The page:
Tees Barrage opened in 1995 to control the tidal flow of the River Tees and prevent flooding. The white water water course which sits adjacent to the Tees Barrage, opened at the same time. The course consisted of a 250m loop full of obstacles and holes for adventurous paddlers to negotiate. In 2010, a £4.6 million regeneration of the course began and in 2012, Her Majesty Queen Elizabeth II reopened the improved development with a celebratory event enjoyed by thousands of local residents.
What is a barrage? The word barrage is actually a French word meaning ‘dam generally’ which is actually a good description of what a barrage is. Basically it is a dam which diverts water via a number of large gates to regulate the water level. This then means you can avoid flooding upstream, if water levels become elevated due to high rain fall for example, the barrage opens a number of gates which allows water to pass through and avoid risk of flooding.
The River Tees is a bustling river for both wildlife and transportation. To accommodate access smoothly up and down the Tees through the barrage a few components are also included. A fish pass is situated within the barrage to allow the natural movement and migration of fish up and downstream. For boats to pass, there is a lock, which works by allowing water to enter or leave one level to enable the boat to rise or fall to the correct water level and pass through.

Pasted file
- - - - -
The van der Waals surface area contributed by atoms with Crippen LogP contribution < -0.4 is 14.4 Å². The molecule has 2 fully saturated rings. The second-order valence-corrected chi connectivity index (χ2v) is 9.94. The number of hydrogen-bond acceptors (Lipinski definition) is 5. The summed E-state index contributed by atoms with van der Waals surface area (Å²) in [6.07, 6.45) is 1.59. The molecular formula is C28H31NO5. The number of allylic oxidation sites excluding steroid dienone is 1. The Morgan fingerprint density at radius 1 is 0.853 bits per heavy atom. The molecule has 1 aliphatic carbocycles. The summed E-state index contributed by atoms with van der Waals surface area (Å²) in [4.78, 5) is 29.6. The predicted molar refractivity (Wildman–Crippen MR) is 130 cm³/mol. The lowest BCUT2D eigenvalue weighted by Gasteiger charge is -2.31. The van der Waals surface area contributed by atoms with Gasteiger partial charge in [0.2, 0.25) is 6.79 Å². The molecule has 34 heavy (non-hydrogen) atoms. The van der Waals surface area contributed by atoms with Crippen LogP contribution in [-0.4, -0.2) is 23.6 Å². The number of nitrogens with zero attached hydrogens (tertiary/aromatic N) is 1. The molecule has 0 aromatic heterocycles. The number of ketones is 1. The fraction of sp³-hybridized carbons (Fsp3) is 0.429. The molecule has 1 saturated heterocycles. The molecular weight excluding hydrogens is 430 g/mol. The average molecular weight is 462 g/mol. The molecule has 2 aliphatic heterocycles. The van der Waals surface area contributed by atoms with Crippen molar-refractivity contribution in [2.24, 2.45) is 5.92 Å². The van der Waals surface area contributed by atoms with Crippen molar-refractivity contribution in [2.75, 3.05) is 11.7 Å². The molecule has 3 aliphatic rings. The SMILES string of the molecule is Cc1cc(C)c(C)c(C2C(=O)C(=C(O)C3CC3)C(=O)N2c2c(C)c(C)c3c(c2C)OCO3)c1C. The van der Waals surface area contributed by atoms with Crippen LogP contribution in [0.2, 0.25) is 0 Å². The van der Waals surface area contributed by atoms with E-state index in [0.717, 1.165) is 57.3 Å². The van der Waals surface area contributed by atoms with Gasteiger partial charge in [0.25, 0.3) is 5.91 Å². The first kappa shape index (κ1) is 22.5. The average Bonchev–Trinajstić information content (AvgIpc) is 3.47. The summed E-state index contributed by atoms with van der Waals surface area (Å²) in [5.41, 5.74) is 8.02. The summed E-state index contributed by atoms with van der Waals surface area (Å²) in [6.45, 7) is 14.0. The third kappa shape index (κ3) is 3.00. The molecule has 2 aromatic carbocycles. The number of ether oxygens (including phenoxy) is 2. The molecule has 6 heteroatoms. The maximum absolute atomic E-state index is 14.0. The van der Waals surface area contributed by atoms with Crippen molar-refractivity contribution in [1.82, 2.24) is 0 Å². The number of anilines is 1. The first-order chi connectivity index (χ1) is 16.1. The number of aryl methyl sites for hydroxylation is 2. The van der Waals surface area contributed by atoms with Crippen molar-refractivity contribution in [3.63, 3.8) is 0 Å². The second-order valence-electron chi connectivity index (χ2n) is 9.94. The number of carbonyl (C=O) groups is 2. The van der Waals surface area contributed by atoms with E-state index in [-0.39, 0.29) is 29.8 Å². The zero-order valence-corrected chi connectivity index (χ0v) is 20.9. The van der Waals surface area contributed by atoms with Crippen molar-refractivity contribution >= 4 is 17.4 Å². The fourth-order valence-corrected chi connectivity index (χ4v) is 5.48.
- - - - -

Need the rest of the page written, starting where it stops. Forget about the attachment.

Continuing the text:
The white water course reopened in 2011 after regeneration. As well as expanding the size of the course, four Archimedes Screws were also introduced. The Archimedes Screws weigh a whopping 120 tonnes each and are a remarkable feat of engineering which not only guarantee white water flow, whenever it is required, they also generate power which is sold back to the national grid. A ‘Lazyboy’ system was also added so that paddlers and rafters could get back to the top of the course without having to get our of their vessel.
The control of the barrage is managed by Canal & River Trust from a control room in one of the buttresses of the road bridge crossing the river.
If you would like more information on the engineering and innovation on display at the Tees Barrage, we offer site tours and educational talks. For more information please fill out an enquiry form or give us a call 01642 678000.
These four huge screws, named after Greek inventor Archimedes, generate water flow around the white water course and also generate power which is sold back to the national grid.
The Tees Barrage helps to control the water level of the river and help prevent flooding upstream.
The Barrage incorporates a fish pass which allows the migration of salmon and river trout upstream.
The water level of the lock can be controlled to allow boats to pass through and head downstream towards the sea.
Television programmes have used the course to investigate flooding and storms as well as facilitating the training of rescue services in emergency flooding situations.
The Lazyboy system means paddlers and rafts no longer need to get out and carry their boats to the top of the course. The Lazyboy means you can be as lazy as you like!
Rapidblocs in the course can be reconfigured to change water flow and direct water current. They keep the course interesting and present new challenges to paddlers and white water rafters
come along and witness this remarkable piece of engineering in action
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